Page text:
Other than that, it was another "meh" season for the team. With 10 points scored all season and yet another 7th place in the Constructors standings - Ford had well and truly lost patience with their F1 team. In September 2004, Ford put the team up for sale - and declared that they wanted no further corporate involvement in F1. When asked why they were selling the team, Ford said that they could "no longer make a compelling business case for any of its brands to compete in F1". As a way of saying "we can't be arsed anymore", Ford asked potential bidders to buy the team for just $1 - with promise that the eventual buyer would reinvest $400m into the team over three years. In November, Red Bull bought the Jaguar F1 team - ensuring that 340 jobs would be saved and the team would be on the grid for 2005.


It was clear that Ford's need to dominate motorsport and a general lack of incompetence is what ruined Jaguar Racing. It is baffling as to why an underdog team such as Stewart Grand Prix (who were doing fine without Ford's lordship) were bought and rebranded, and eventually ruined by sub-par engineering, appalling management and over-expectancy. Ford could've easily kept the legendary Stewart name on the grid when deciding to buy the team outright, and the end result wouldn't have been so heartbreaking. But no, they had to give the team the Jaguar name because they won Le Mans once in the late 1980s - but never used any Jaguar engineering on a team named after the iconic British marquee, go figure.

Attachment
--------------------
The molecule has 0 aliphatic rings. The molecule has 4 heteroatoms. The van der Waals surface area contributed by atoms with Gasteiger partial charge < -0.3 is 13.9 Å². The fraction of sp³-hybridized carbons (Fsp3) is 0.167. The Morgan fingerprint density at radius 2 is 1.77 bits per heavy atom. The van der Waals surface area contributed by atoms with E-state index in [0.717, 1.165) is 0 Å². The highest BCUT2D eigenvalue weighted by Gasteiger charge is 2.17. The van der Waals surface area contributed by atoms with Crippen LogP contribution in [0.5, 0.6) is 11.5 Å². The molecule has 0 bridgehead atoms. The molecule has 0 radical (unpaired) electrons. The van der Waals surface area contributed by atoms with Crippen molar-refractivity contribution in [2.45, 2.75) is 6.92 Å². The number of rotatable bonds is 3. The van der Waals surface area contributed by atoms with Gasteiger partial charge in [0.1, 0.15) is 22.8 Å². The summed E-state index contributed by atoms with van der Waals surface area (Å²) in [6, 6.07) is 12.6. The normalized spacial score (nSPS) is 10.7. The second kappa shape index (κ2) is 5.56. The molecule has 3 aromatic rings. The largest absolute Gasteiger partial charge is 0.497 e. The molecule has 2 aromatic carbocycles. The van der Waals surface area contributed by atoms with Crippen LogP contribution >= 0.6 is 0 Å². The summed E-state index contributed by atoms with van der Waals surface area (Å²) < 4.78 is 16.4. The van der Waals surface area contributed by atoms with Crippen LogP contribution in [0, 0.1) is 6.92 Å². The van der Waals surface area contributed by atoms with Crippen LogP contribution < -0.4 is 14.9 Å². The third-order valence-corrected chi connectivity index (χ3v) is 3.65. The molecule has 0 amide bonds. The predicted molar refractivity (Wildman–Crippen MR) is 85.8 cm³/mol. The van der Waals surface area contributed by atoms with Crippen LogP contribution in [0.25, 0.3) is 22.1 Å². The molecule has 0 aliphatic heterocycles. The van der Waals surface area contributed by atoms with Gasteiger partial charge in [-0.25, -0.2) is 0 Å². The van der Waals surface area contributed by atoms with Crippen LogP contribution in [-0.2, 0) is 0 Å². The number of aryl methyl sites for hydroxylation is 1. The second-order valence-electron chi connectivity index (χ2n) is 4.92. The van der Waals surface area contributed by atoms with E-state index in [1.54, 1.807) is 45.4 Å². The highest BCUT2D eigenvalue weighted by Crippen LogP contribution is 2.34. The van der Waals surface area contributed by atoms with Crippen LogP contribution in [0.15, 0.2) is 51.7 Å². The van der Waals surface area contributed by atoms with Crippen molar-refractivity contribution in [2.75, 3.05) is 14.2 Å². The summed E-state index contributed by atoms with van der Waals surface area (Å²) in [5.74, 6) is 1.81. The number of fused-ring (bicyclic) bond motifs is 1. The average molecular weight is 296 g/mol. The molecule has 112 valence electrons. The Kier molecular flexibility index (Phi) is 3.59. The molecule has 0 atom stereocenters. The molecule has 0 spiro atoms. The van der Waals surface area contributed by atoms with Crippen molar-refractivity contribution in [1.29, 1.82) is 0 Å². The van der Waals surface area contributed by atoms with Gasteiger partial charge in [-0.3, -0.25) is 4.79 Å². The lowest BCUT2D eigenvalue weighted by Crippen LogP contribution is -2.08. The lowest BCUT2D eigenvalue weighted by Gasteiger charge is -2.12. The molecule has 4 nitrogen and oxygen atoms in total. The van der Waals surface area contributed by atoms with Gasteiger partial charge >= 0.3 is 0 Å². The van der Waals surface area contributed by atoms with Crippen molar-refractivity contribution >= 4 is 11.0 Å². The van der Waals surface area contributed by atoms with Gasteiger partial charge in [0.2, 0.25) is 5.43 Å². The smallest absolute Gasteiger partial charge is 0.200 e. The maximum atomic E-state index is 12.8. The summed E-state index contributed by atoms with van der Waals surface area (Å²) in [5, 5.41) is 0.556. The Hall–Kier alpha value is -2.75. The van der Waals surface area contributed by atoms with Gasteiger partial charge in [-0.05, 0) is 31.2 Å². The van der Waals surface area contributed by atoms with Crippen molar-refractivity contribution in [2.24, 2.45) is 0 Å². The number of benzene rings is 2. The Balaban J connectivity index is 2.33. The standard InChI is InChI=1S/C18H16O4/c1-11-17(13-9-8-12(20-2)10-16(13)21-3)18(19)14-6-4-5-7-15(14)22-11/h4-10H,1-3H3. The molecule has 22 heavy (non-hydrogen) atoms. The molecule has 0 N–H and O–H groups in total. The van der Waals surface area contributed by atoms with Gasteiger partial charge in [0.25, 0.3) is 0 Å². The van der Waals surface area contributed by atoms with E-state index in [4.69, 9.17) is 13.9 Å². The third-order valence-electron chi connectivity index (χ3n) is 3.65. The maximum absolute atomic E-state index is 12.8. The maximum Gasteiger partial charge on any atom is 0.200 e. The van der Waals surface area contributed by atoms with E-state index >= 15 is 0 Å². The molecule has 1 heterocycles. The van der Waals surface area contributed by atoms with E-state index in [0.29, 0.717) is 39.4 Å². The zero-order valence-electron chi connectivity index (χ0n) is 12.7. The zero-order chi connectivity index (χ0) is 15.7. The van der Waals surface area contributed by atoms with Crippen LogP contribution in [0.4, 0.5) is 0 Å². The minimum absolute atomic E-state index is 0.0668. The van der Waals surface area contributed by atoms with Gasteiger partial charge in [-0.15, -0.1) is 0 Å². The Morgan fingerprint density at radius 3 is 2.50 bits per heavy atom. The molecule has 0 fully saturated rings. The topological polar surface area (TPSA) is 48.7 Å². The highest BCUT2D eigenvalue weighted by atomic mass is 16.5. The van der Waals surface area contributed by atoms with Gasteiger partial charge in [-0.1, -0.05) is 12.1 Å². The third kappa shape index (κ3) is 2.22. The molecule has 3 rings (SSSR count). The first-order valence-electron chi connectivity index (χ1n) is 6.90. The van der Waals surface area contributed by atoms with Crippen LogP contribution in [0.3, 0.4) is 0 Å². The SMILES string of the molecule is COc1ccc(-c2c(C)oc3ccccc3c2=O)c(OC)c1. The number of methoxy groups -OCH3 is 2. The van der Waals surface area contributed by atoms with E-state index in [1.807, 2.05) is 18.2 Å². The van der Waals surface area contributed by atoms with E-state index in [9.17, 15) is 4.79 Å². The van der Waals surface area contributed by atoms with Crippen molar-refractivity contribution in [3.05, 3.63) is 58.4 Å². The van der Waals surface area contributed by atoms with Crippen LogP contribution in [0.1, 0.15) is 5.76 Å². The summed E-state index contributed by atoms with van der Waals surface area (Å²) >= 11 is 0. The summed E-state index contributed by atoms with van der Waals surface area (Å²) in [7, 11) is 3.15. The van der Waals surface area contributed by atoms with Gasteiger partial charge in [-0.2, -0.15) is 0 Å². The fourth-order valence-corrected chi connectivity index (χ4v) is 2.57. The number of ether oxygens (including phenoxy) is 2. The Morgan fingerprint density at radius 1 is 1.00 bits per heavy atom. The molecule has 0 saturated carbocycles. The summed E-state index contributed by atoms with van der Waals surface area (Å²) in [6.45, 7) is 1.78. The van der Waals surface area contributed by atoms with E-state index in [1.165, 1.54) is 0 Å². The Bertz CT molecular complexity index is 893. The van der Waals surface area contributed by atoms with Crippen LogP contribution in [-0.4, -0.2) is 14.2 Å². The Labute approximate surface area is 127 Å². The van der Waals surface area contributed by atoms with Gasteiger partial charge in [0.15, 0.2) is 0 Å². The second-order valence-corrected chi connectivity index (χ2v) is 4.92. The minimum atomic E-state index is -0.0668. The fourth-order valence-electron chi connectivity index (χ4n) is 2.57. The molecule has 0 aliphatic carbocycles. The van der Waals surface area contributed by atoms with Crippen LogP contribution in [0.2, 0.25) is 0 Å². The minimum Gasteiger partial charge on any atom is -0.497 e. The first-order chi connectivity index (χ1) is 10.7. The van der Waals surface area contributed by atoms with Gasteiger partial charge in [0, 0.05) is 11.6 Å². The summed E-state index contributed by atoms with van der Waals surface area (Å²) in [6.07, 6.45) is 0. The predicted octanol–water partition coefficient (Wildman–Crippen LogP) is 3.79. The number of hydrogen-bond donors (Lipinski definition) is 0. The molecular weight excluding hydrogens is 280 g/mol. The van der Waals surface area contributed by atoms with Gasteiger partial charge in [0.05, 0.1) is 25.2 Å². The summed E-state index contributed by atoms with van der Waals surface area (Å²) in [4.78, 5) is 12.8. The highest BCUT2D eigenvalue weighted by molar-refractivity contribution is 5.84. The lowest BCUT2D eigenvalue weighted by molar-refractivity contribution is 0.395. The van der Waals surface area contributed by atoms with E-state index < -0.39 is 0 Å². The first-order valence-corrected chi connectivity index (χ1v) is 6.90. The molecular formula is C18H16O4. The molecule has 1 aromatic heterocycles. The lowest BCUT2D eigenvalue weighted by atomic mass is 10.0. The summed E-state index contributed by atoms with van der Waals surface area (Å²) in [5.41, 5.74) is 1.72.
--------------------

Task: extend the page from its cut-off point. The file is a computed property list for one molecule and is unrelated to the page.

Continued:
Thankfully, Ford sold Jaguar to Tata Motors in 2008. Since then, Jaguar have been pretty limited on the motorsports front - with their only factory effort being the Panasonic Jaguar Racing team in Formula E. Just a couple of days ago (as of writing), Jaguar picked up their first win in the all-electric street series - with Mitch Evans taking the top spot at the Rome e-Prix.

Since Red Bull's purchase of the Jaguar F1 team, they have had a lot of success. With four Drivers and Constructors championships with Sebastian Vettel from 2010 to 2013, a total of 59 race victories and 4,359.5 points scored since 2005 - it's safe to say that Red Bull have had a lot more success in F1 than Jaguar could ever dream of.